Session Type: Abstract Submissions (ACR)
Although the association of autoimmune thyroid dysfunction and primary Sjögren’s syndrome (SjS) is well known, it is less clear whether a similar relationship also exists between autoimmune thyroid dysfunction and ankylosing spondylitis (AS). Therefore, we aimed to define the frequency of autoimmune thyroid dysfunction in patients with AS, to find out whether the frequency was significantly different from the healthy controls.
Eighty patients with AS (mean age: 40.57±10.13 years; M/F: 50/30) fulfilling the 1984 Modified New York Criteria and 80 healthy subjects, age and sex-matched with AS patients were included. As the positive control group, 62 female patients with primary SjS (mean age: 50.27± 10.84 years) fulfilling the diagnostic criteria of the European Consensus Group were also studied. All cases underwent thyroid ultrasonography by a single endocrinologist to evaluate the size, nodularity and homogeneity of the thyroid gland. Besides, serum free triiodothyronine (fT3), thyroxine (fT4), thyroid-stimulating hormone (TSH), and thyroid autoantibodies were measured. The diagnosis of Hashimoto’s thyroiditis was made only if the patient had thyroid autoantibody positivity plus at least one of the following criteria, namely diffuse goiter with physical examination, abnormality in thyroid function tests and ultrasonographic thyroid hypoechogenicity. Statistical analysis was performed with SPSS.15 for Windows. The chi-squared test and Fisher’s exact test, when appropriate, were used to compare cases and controls. p values < 0.05 were considered statistically significant.
The frequency of Hashimoto’s thyroiditis was significantly higher in patients with AS compared with age and sex-matched healthy controls (10% vs 1.3% p: 0.034). Similarly, the frequencies of any thyroid autoantibody positivity (13.8% vs 2.5% p: 0.017) and ultrasonographic thyroid hypoechogenicity (30% vs 11.3% p: 0.045) were also significantly higher in AS group. Other parameters such as thyroid gland volume and nodularity, and thyroid function tests did not differ significantly between AS and healthy control groups. As expected, frequencies of Hashimoto’s thyroiditis, thyroid autoantibodies and thyroid hypoechogenicity were highest in primary SjS group, however differences did not reach to statistically significant levels between the SjS and AS groups.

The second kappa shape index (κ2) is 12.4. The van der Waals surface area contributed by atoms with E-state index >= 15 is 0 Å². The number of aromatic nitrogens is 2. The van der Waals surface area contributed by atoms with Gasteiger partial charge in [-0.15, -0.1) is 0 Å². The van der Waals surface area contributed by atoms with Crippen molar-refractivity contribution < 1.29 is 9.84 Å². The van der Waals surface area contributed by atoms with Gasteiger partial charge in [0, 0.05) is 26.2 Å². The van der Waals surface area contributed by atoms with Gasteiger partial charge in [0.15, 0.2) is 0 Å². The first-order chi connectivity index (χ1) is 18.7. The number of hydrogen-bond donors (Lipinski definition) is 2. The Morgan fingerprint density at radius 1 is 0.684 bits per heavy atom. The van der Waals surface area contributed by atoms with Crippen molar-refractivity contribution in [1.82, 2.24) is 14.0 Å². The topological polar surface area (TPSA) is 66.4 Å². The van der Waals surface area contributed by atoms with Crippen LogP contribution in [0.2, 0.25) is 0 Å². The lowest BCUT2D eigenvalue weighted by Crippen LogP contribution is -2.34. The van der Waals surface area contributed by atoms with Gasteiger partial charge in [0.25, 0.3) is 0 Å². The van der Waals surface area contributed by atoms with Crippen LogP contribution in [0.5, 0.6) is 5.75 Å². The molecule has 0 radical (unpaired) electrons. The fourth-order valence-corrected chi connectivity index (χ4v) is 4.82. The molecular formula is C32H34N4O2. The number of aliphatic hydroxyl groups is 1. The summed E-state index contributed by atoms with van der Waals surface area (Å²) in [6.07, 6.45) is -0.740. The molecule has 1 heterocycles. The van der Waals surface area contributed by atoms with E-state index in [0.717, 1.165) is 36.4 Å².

The present study showed that the frequency of autoimmune thyroid dysfunction was significantly higher in AS group, compared with healthy controls. It should be kept in mind that, patients with AS may have concomitant autoimmune thyroid dysfunction, and in case of clinical suspicion, such patients should be further evaluated with clinical and laboratory parameters.
« Back to 2012 ACR/ARHP Annual Meeting
ACR Meeting Abstracts - https://acrabstracts.org/abstract/the-prevalance-of-autoimmune-thyroid-disfunction-in-ankylosing-spondylitis/